DUBLIN – Britain’s loss was Northern Ireland’s gain when it comes to post-Brexit trade with the Republic of Ireland.
Newly released figures for the full first year of UK-Irish trade after Brexit confirm that cross-border trade on the island of Ireland is rising sharply while imports from the UK have plummeted.
Northern Ireland exporters have emerged as the biggest winners, according to Central Statistics Office research. This reflects how some Irish companies, traditionally dependent on imports from the UK, switched their supply chains to companies in Northern Ireland over the past year.
Such changes are being driven by the UK-EU Withdrawal Agreement Protocol, which creates special trade arrangements for both parts of Ireland. While the rest of the UK exited the EU single market, Northern Ireland stayed in to maintain barrier-free trade with its EU neighbour. This has given Northern Ireland exporters an advantage since January 2021, when goods arriving from the UK at the port of Dublin faced a host of new regulatory, customs and health hurdles.
Almost overnight, for many traders and manufacturers, it became easier for Dublin to order goods from Belfast than London, and just as easier for Belfast to order goods from Dublin than London.
As a result, the report finds that the value of Irish exports to Northern Ireland rose by 54 per cent in 2021 to an all-time high of €3.7 billion, led by €1.3 billion in food and live animal shipments.
Trade in the other direction accelerated even more as Northern Ireland’s exports to the Republic rose 65 per cent to €3.9 billion. This included €1 billion for food and animals, a 43 percent increase from 2020, and a tripling of chemicals and pharmaceuticals to €850 million.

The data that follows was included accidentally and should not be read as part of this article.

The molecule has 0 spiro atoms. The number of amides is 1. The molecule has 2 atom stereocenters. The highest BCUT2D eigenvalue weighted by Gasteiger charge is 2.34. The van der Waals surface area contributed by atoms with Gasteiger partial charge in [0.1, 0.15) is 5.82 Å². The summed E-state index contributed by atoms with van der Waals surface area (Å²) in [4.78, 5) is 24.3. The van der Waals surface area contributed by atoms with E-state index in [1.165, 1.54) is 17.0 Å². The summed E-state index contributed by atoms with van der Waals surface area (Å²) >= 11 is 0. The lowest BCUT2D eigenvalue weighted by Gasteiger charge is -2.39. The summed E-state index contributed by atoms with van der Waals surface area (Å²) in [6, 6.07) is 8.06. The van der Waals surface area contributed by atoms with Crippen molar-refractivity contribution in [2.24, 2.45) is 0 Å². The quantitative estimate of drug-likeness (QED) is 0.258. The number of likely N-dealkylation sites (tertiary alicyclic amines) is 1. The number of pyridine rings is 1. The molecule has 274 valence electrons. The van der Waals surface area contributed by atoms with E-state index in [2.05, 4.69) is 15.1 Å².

Irish exports to the UK maintained robust growth – not least because the UK, less prepared than Ireland for a ‘hard’ Brexit, failed to introduce a full set of border controls on EU imports. Ireland’s exports to the UK rose 17 percent to €14.4 billion in 2021, led by chemicals and pharmaceuticals (€5.3 billion, up almost 40 percent).
By contrast, the value of goods exported from Britain to the Republic of Ireland – mostly in the port of Dublin – fell 13 percent last year to €15.4 billion. Significant declines were seen in food, drink, machinery and other manufactured goods, only partially offset by the rising cost of imported British fuels.
These figures will further fuel the rhetorical fire of the Democratic Unionist Party, Northern Ireland’s main supporter of Brexit and opponents of the trade protocol it created.
The DUP and UK government have both argued that the shift in trade balance disclosed in the CSO figures can be used as justification for triggering Article 16 of the Protocol because it constitutes “trade diversion”, one embodied in it ill-defined condition within this article of the contract.
A UK invocation of Article 16 would empower authorities in Northern Ireland ports to suspend EU-mandated controls on goods arriving from Britain, as the Democratic Unionists called for last year.
But the Irish government hailed the CSO figure as confirmation of the wisdom of the protocol, which gives Northern Ireland exporters equal access to UK and EU markets.
Neale Richmond, spokesman for European affairs for the ruling party Fine Gael, said the growth in Northern Ireland’s exports could not have happened without the protocol.
“Companies and traders have shifted their trading patterns to the path of least resistance, concentrating their goods on the EU’s single market,” said Richmond, who called for greater cooperation between the export promotion agencies in Belfast and Dublin.